Wednesday, Jan. 23–Sunday, Feb. 10, $15+
PlayMakers Repertory Company, Chapel Hill
In many extended families, a single person—usually an elder—is the nucleus around which the group coalesces. When that person dies, a crisis takes place in the family structure. Playwright Charly Evon Simpson has seen it in her own family; two years after her matrilineal grandfather died, she says, “We’re still figuring out what’s the balance here, and how do we relate on that side of the family without him.”
In Simpson’s new drama, Jump, whose world premiere begins this week at PlayMakers Repertory Company, a mother’s death from cancer provokes a similar crisis in a modern-day urban African-American family. The loss underscores the dysfunction and feelings of estrangement that have developed among its remaining members: sisters Fay and Judy, now young adults, and their unnamed father, who’s in his late fifties.
“You hope to be connected to your siblings and your parents, but sometimes, you’re not,” Simpson says. That’s certainly the case as we watch the sisters bristle and snipe in what at first seems like an endless relitigation of grievances dating back to high school. “I was a senior. You were a freshman,” older sister Judy flatly asserts at one point. “I didn’t have time to think or care about you.”
When the siblings learn that their father plans to sell their childhood home one year after their mother’s death, Judy could be referring to the house or the relationships among the survivors when she observes, “I guess none of us wanted to be here after she was gone.”
But the act of cleaning out the house gives the trio the chance to declare an uneasy truce and assess what, if anything, is left between them. As Fay and Judy pack up keepsakes and discard the flotsam of the eighties in their childhood bedroom, they begin a conversation that tentatively bridges at least some of the divisions of the past.
But in these, and in Fay’s awkward exchanges with her father, there is a singular dearth of sentiment. In their conspicuously tearless reunions, no one ever hugs it out, and it is telling when a stage direction in the script notes, “There is no comforting of the other. They are on their own, comfort-wise.”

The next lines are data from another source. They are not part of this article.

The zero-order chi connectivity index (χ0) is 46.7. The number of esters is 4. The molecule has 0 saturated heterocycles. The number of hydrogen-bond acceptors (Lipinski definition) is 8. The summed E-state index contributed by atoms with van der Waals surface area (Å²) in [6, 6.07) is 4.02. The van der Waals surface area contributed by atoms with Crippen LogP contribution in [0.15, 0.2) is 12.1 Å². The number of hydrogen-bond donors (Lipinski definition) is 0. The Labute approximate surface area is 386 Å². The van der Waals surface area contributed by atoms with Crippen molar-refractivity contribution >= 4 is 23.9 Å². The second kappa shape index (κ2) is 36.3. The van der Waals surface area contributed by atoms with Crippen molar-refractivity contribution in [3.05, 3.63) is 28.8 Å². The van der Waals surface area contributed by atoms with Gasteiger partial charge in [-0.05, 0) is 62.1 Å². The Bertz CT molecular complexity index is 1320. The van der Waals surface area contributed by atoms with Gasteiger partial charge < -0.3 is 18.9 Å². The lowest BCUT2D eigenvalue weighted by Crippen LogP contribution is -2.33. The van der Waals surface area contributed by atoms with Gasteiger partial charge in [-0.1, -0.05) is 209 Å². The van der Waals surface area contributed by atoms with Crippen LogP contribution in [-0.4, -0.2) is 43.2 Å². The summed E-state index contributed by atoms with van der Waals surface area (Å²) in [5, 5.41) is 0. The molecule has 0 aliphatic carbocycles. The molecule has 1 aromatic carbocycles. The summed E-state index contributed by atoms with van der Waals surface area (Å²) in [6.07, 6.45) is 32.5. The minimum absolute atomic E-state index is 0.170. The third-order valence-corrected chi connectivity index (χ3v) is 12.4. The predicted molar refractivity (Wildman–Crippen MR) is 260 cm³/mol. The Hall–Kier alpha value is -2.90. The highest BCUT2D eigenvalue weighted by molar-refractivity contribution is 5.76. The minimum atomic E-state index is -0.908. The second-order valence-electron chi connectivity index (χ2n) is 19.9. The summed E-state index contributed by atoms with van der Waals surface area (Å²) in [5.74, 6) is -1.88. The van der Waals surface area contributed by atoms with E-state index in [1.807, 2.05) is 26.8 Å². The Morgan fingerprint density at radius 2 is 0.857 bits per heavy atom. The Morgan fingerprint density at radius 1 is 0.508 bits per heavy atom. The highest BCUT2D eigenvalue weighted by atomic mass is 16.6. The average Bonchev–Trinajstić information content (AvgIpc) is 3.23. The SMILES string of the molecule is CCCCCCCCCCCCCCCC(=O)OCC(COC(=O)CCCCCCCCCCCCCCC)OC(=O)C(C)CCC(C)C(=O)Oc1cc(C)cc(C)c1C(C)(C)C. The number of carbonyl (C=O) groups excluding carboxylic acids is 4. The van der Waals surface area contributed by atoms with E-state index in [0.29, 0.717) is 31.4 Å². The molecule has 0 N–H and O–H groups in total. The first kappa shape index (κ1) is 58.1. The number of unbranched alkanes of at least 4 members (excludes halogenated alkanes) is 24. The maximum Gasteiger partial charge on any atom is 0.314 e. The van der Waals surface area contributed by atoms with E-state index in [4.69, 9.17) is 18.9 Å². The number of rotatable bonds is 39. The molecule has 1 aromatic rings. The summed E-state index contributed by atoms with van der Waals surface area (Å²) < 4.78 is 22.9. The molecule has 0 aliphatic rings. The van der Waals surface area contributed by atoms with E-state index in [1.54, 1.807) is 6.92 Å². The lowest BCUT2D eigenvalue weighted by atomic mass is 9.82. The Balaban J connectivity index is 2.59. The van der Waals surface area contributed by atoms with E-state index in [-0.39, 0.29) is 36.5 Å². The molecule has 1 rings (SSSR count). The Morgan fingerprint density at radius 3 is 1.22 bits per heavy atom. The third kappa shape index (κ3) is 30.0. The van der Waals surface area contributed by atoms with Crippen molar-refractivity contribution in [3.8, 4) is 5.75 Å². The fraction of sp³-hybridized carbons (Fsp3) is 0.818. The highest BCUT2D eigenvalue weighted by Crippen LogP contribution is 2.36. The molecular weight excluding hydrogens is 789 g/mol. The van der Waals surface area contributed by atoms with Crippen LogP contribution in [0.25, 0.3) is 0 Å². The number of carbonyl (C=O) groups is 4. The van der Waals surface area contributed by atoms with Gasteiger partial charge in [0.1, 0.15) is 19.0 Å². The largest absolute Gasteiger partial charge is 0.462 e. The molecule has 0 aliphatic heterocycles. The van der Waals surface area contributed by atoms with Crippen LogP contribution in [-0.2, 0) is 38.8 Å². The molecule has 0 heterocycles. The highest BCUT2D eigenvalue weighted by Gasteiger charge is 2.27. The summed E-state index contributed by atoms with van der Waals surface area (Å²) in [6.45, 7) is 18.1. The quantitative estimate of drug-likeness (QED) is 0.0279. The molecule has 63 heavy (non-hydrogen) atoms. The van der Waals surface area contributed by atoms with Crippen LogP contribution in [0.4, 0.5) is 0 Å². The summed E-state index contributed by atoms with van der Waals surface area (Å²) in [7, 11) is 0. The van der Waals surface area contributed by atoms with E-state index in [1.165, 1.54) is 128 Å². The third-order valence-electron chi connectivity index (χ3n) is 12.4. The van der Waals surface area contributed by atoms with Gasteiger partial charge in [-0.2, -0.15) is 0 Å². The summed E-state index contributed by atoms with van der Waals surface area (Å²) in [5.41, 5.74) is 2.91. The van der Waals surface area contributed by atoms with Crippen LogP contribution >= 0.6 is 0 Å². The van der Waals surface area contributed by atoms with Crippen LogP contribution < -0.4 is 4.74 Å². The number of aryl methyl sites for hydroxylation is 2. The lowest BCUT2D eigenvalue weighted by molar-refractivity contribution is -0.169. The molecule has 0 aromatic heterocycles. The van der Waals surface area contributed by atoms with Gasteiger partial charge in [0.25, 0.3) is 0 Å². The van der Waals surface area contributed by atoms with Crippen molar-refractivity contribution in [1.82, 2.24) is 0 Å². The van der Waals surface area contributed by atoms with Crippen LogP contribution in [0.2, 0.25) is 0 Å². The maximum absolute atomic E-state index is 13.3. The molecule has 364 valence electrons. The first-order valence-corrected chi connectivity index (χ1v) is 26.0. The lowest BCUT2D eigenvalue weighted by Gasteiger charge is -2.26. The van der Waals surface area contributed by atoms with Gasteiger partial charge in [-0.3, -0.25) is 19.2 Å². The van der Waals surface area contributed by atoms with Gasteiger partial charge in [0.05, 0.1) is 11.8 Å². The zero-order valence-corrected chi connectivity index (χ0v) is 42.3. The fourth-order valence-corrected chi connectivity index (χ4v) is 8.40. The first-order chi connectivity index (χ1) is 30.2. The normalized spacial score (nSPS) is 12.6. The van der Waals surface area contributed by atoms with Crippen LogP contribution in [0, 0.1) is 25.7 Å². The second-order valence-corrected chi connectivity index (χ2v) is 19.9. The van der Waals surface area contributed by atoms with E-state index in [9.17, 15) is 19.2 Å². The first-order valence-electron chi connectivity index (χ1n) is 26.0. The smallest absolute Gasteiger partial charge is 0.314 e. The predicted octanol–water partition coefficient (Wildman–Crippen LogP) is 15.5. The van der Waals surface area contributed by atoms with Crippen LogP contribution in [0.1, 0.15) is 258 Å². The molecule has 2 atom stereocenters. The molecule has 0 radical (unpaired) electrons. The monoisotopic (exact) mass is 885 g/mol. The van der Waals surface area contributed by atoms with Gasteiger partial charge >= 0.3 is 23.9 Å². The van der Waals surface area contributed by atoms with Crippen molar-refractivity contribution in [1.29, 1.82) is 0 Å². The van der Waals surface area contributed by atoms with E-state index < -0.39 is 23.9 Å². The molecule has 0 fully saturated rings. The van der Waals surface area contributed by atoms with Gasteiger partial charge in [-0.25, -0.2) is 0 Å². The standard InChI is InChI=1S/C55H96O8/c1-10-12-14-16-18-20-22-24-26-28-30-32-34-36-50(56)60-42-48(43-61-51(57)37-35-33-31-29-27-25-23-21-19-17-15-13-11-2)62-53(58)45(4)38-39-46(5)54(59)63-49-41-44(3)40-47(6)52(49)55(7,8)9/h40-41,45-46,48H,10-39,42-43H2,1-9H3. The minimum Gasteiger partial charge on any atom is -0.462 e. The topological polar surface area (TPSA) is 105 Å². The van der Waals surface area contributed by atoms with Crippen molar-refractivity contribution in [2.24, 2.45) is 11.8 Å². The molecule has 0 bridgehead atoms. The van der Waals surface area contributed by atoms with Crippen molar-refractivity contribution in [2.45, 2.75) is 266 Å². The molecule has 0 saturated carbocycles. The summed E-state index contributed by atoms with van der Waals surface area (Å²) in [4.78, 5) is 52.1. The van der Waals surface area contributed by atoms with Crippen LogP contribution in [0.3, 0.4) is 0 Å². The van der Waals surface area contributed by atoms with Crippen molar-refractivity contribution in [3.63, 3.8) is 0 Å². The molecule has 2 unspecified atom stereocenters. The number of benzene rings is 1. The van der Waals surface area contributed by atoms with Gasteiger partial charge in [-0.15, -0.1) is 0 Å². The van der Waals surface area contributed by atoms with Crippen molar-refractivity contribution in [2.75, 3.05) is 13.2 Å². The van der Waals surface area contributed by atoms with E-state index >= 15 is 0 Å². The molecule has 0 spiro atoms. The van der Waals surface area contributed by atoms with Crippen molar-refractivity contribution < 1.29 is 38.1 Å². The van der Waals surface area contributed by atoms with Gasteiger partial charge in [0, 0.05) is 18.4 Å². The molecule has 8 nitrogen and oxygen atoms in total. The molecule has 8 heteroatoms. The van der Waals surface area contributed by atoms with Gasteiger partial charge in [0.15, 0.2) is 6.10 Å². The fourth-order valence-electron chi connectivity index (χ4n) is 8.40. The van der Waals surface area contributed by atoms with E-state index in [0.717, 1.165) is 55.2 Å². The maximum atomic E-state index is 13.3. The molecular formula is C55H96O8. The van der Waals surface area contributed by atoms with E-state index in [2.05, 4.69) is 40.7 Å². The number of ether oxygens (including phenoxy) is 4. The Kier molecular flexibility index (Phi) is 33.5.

Simpson is quick to differentiate between Jump’s family and her own. Still, in her characters, she explores some of the difficulties she has noticed family members having over several generations in communicating with their parents. “We’re totally capable of communication, but it’s taken all of us a long time to find a vocabulary for it,” Simpson says. “It just took time and space and distance to figure out a way to communicate with each other.”
That plays out as well in the other relationship Simpson interweaves with this family’s potential rapprochement, as Fay and Hopkins, a local grad student, cautiously feel each other out in a series of encounters after an unlikely bit of initial bonding: over vintage Queen, on a nearby bridge. Much of the meet-cute evaporates in the subsequent mistrust between two strangers. And yet, something begins between them, something that persists even when one of them later admits to contemplating jumping off the bridge moments before meeting the other.
“When someone brings up having suicidal thoughts, the conversation stops, and we find it difficult to resituate ourselves back into a conversation after that,” Simpson says. “But there is a way to shoulder and honor that concern, and then not diminish the rest of a person’s life. We probably need room for a different way of listening, or an openness to hearing the ways in which individuals think about and feel these things.”
“I feel I spend much of my adult life trying to find the people I can share myself with, and say the crazy thing, or the hard thing, to see who’s going to stay, who’s going to ask questions, who’s not going to freak out and blow it all out of proportion,” Simpson says. “Part of me is just interested in showing these sides of ourselves—they’re not even ugly, they’re just difficult, and harder to deal with—and figuring out if someone can be there with you.”
But suicide—now at a fifty-year high in the United States, as the tenth leading cause of death overall and the second among Americans under age thirty-five—unavoidably raises the stakes in such relationships. In Jump, Simpson ponders how we balance caring and worrying about the potentially suicidal with giving them space to express themselves rather than “trying to put a band-aid on.”
“Rescuing is great when you need it, but if that’s not what you’re looking for, it can be frustrating and patronizing,” Simpson says. “Sometimes, you’re saying, ‘I didn’t come to you to fix it. I came for you to listen. I came because I needed to release the thought, to say the words out loud. I came to hear you say I can’t fix it, but I’m here for you.’”
Many times we have to rescue ourselves, Simpson concludes. “What we’re looking for are the people who are going to be there, just to help support us on that road.”